Through the voices of various artists, this web-based experience explores the relationship between mental health, language, and lineage. Many awareness campaigns urge us to “break the silence”. But the question of whether – or how – to speak is complicated. Mental health discourses are shaped by particular histories, which reverberate in the present. By juxtaposing multiple perspectives, Szepty/Whispers: Dialogue aims to expand the possibilities for how we communicate about madness, trauma, and neurodivergence. The content is offered in the form of audio files, transcripts, and ASL videos.
The process for Szepty/Whispers: Dialogue began when artist Veronique West invited seven collaborators to make audio recordings in response to open-ended questions about mental health, language and lineage. The collaborators were: mia susan amir, Kagan Goh, Maya Jones, Constantin Lozitsky, Jivesh Parasram, Kendra Place, and Manuel Axel Strain. A digital platform was developed to host the recordings, through collaboration between the Cultch Digital Storytelling Team, Sound Designer David Mesiha, Inclusive Designer JD Derbyshire, Dramaturg Kathleen Flaherty, Deaf Interpreter Ladan Sahraei, Production Coordinator Brian Postalian and Veronique West. Szepty/Whispers: Dialogue was first presented at the 2021 rEvolver Festival.
Consultants: Amy Amantea, June Fukumura, Simran Gill, and MariFer Rios.
For a full list of the Szepty/Whispers: Dialogue team’s biographies, please follow the link below:
COLLABORATOR ARTISTS TALK
Recording available online Oct 28 – Nov 7
For Artist Talk:
ASL and Closed Captions
For work in exhibition:
ASL, Transcripts, Audio Playback
Brief references to colonization, war, genocide, child abuse, suicide, and psychiatric hospitalization. Detailed description of ableism, depression, mania, trauma, and a parent’s incarceration. The content does not play automatically and can be paused or skipped.
Digital Platform Realization by: The Cultch Digital Storytelling Team
Developed at Playwrights Theatre Centre as part of the Associates program.
The project has also been supported by:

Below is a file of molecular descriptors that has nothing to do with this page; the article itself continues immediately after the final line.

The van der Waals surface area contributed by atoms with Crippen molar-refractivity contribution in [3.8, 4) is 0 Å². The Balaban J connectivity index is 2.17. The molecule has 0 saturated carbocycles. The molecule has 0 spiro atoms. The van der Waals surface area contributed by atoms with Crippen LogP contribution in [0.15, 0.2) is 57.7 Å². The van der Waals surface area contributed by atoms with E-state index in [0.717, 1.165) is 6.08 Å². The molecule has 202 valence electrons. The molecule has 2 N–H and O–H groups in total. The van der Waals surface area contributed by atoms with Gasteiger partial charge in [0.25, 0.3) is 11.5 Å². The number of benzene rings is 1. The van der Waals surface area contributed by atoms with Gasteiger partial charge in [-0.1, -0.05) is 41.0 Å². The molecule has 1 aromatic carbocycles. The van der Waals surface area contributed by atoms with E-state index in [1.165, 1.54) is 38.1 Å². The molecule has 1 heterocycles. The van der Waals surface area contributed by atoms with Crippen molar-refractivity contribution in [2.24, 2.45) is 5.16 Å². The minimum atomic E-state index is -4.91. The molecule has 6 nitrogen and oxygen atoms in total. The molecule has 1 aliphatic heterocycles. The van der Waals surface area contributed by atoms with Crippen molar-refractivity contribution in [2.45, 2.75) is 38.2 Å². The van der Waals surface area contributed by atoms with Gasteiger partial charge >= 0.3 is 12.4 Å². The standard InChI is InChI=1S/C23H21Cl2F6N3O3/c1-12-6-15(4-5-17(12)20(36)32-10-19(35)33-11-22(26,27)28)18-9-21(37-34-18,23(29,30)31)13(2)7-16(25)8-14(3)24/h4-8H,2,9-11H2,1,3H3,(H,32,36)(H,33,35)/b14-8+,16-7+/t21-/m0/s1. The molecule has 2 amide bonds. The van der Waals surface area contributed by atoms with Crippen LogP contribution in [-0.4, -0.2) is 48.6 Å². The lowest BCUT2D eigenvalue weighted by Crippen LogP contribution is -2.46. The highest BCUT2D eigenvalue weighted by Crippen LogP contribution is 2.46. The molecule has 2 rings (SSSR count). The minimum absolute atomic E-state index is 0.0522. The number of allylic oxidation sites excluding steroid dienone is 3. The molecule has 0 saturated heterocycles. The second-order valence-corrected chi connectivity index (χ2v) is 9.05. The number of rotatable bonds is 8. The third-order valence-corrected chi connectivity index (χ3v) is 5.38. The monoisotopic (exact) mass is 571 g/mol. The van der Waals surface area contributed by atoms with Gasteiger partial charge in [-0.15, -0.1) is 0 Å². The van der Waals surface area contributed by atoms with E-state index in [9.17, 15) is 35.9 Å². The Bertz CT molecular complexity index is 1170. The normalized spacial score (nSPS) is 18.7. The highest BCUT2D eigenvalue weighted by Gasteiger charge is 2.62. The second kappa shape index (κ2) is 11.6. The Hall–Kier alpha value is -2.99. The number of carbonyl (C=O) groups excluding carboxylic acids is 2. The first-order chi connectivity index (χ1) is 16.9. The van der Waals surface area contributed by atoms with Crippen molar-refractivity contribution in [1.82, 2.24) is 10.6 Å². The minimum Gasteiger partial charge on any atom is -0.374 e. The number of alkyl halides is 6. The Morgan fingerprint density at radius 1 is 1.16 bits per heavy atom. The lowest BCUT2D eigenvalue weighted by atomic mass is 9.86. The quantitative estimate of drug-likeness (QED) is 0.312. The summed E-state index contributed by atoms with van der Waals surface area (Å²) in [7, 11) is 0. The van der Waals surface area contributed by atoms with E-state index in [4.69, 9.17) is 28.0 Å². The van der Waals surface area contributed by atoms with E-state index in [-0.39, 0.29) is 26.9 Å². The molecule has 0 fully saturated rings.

Upintheair Theatre’s rEvolver Festival
The National Theatre School of Canada’s Art Apart initiative
The parallel in-person performance has been supported by:
the Canada Council for the Arts
the BC Arts Council
the Province of British Columbia
Playwrights Theatre Centre
Progress Lab 1422
Boca del Lupo and Rice & Beans Theatre’s DBLSPK series
Mentorship with Boca del Lupo’s Artistic Director Sherry J. Yoon
Universal Limited’s Horizontal Help program
The Arts Club Theatre Company’s LEAP Playwriting Intensive
The Cultch Digital Storytelling Team would like to thank the Canada Council for the Arts
Hybrid Precarity is a series of pen and ink drawings that has emerged out of a daily drawing practice from the last year of pandemic related anxieties and isolation. It is superimposed, by necessity, on ongoing issues of vulnerability, disability and the precariousness of severely limited mobility.
As internal self-portraits, these drawings respond to changes in Raudvee’s emotional and physical body, as body in process, and become records of the evolving dis-eased body. They are reflections on a strangely hybrid identity, attached to walking aids and no longer wholly human.
Hybrid Precarity is an online slideshow of black and white drawings, accompanied by a sound recording of dissonant sounds, of things creaking and broken.
Leena Raudvee is a Toronto-based visual and performance artist, who focuses on the body in relation to personal history and social interchange.
Raudvee’s drawings, which investigate the performative embodied within the drawing of a line, have been exhibited in numerous juried shows including Drawing 2021 at the John B. Aird Gallery, Drawing Unlimited at the Propeller Gallery and Unpacking Pandemic Pondering with OCADU and Gallery 1313.
In performance art, Raudvee has explored disability and aging in Teetering on an Edge for Pi*llOry in Toronto and in Making Space, as video, screened in Photophobia 2020, presented by Hamilton Artists Inc. and Hamilton Art Gallery.
Recipient of the Ontario Arts Council grant for Deaf and Disability Arts Projects:
Materials for Visual Artists